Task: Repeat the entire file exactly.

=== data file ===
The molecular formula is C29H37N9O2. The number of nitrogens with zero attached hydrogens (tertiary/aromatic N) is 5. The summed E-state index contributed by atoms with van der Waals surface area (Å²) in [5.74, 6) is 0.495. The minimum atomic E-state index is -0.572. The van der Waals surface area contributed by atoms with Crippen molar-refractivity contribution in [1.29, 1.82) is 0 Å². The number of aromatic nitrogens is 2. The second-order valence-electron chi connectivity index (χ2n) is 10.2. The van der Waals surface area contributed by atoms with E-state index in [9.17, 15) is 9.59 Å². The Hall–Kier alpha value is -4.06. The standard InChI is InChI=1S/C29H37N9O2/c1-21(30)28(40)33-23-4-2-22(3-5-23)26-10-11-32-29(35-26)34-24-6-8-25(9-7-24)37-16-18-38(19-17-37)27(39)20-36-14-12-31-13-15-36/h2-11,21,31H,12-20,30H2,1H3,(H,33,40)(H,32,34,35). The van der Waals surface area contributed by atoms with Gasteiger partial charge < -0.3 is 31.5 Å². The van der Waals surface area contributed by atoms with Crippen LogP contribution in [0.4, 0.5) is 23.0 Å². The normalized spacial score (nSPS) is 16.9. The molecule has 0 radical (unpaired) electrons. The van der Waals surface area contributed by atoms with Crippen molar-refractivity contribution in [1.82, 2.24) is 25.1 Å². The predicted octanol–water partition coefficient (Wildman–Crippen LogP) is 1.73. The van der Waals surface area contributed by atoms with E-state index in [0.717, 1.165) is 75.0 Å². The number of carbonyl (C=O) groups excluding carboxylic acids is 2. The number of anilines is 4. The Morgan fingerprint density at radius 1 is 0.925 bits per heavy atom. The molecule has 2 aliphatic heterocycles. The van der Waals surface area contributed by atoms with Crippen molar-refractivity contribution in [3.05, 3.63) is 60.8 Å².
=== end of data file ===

The molecular formula is C29H37N9O2. The number of nitrogens with zero attached hydrogens (tertiary/aromatic N) is 5. The summed E-state index contributed by atoms with van der Waals surface area (Å²) in [5.74, 6) is 0.495. The minimum atomic E-state index is -0.572. The van der Waals surface area contributed by atoms with Crippen molar-refractivity contribution in [1.29, 1.82) is 0 Å². The number of aromatic nitrogens is 2. The second-order valence-electron chi connectivity index (χ2n) is 10.2. The van der Waals surface area contributed by atoms with E-state index in [9.17, 15) is 9.59 Å². The Hall–Kier alpha value is -4.06. The standard InChI is InChI=1S/C29H37N9O2/c1-21(30)28(40)33-23-4-2-22(3-5-23)26-10-11-32-29(35-26)34-24-6-8-25(9-7-24)37-16-18-38(19-17-37)27(39)20-36-14-12-31-13-15-36/h2-11,21,31H,12-20,30H2,1H3,(H,33,40)(H,32,34,35). The van der Waals surface area contributed by atoms with Gasteiger partial charge < -0.3 is 31.5 Å². The van der Waals surface area contributed by atoms with Crippen LogP contribution in [0.4, 0.5) is 23.0 Å². The normalized spacial score (nSPS) is 16.9. The molecule has 0 radical (unpaired) electrons. The van der Waals surface area contributed by atoms with Crippen molar-refractivity contribution in [1.82, 2.24) is 25.1 Å². The predicted octanol–water partition coefficient (Wildman–Crippen LogP) is 1.73. The van der Waals surface area contributed by atoms with E-state index in [0.717, 1.165) is 75.0 Å². The number of carbonyl (C=O) groups excluding carboxylic acids is 2. The number of anilines is 4. The Morgan fingerprint density at radius 1 is 0.925 bits per heavy atom. The molecule has 2 aliphatic heterocycles. The van der Waals surface area contributed by atoms with Crippen molar-refractivity contribution in [3.05, 3.63) is 60.8 Å².